Gov. Pat Quinn: If legislators want paychecks, override veto
By SARA BURNETT Associated Press August 31, 2013 7:00PM
Updated: August 31, 2013 7:39PM
Lawyers for Gov. Pat Quinn say a judge should throw out a lawsuit over Quinn’s move to halt the payment of legislators’ salaries, arguing that if lawmakers want their paychecks, they can override his veto.
In a motion filed Friday in Cook County Circuit Court, Quinn’s lawyers acknowledged that an override could be unpopular with voters but said that as long as that option exists, the lawsuit filed by House Speaker Michael Madigan (D-Chicago) and Senate President John Cullerton (D-Chicago) seeking to restore legislators’ pay is premature.
“When a veto rankles the General Assembly, the usual and constitutionally sanctioned response is to seek to override it,” the attorneys wrote. “They have declined to exercise that power.”
Quinn’s lawyers also argue that he has the authority to veto money for lawmaker salaries.
The governor used his line-item veto in July to cut $13.8 million for legislators’ salaries from the state budget, blaiming lawmakers for not acting to resolve Illinois’ nearly $100 billion pension crisis. Madigan and Cullerton then sued, saying the governor’s action was unconstitutional and violated the state’s separation of powers. They asked a judge to order that paychecks be issued.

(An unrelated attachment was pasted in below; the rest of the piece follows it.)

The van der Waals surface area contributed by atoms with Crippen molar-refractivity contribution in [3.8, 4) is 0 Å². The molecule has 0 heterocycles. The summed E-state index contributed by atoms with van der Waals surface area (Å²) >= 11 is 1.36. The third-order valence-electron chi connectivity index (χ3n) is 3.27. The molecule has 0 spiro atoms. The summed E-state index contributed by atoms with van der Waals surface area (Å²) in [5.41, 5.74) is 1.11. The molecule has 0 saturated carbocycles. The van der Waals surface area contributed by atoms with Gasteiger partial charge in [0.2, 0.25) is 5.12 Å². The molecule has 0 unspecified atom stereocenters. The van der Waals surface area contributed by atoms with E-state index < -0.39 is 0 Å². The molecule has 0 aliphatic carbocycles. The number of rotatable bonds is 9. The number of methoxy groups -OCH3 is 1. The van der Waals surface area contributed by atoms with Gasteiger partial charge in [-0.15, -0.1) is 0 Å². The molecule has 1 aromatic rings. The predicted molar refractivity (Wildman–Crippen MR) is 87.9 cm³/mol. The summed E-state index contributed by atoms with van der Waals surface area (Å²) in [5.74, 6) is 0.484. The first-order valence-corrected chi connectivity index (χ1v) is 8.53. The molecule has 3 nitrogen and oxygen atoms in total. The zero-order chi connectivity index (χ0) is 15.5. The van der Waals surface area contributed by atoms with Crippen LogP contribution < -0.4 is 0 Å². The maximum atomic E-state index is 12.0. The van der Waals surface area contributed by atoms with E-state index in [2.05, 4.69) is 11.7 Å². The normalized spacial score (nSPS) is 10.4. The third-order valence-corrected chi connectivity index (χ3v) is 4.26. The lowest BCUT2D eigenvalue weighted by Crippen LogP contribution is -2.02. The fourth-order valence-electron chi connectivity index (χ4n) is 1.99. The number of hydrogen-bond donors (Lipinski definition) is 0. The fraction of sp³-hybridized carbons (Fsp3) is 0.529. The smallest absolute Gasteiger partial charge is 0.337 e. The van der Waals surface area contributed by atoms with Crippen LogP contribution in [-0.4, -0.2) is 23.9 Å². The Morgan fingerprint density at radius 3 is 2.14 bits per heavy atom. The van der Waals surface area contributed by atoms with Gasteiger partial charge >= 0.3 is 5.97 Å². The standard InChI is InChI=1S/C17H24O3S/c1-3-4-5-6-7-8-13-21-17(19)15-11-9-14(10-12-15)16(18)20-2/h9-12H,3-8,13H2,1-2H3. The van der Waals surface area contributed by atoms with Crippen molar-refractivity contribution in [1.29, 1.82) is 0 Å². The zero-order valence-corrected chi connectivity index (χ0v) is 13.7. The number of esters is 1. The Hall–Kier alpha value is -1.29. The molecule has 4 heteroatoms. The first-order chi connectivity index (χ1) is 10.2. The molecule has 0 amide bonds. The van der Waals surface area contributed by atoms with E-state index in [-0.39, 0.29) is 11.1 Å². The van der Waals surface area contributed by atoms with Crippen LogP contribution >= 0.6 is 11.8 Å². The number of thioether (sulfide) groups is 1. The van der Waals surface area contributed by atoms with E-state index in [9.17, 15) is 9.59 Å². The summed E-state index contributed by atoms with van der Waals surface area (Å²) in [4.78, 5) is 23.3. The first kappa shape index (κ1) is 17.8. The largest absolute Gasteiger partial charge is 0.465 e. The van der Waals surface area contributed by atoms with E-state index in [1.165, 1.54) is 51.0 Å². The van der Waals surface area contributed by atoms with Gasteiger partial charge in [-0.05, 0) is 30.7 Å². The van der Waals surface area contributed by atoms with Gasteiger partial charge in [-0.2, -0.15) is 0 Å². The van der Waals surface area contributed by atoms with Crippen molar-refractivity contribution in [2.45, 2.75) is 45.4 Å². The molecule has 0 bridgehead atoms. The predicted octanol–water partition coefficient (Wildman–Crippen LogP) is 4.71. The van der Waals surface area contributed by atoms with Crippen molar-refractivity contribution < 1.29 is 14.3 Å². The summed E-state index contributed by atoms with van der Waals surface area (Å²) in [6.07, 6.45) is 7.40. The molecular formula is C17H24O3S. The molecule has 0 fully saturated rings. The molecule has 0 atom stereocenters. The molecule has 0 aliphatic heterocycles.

Judge Neil Cohen has set a Sept. 18 court date to hear arguments.
Meanwhile, legislators — whose base salary for the part-time post is $67,836 a year, with additional stipends for serving in leadership posts — are set to miss their second monthly paycheck.
Illinois’ five public-employee retirement funds have an unfunded liability of about $97 billion, due largely to lawmakers not making adequate payments to the funds.
This year, that yearly payment is about $6 billion — about one-fifth of the state’s general fund budget. Quinn and other lawmakers say paying that amount would take much-needed money away from areas such as public safety and education.
The Legislature has been unable to agree on a solution. Earlier this summer, Quinn suggested and legislators agreed to form a bipartisan conference committee to try to come up with a fix. The 10-member panel held hearings and has since been drafting a potential solution in closed-door meetings.
Among the ideas they’re considering is eliminating automatic 3 percent cost-of-living pension increases for retirees and basing retirement benefits on the salary earned over a person’s career, not on the higher salary they earn right before retirement.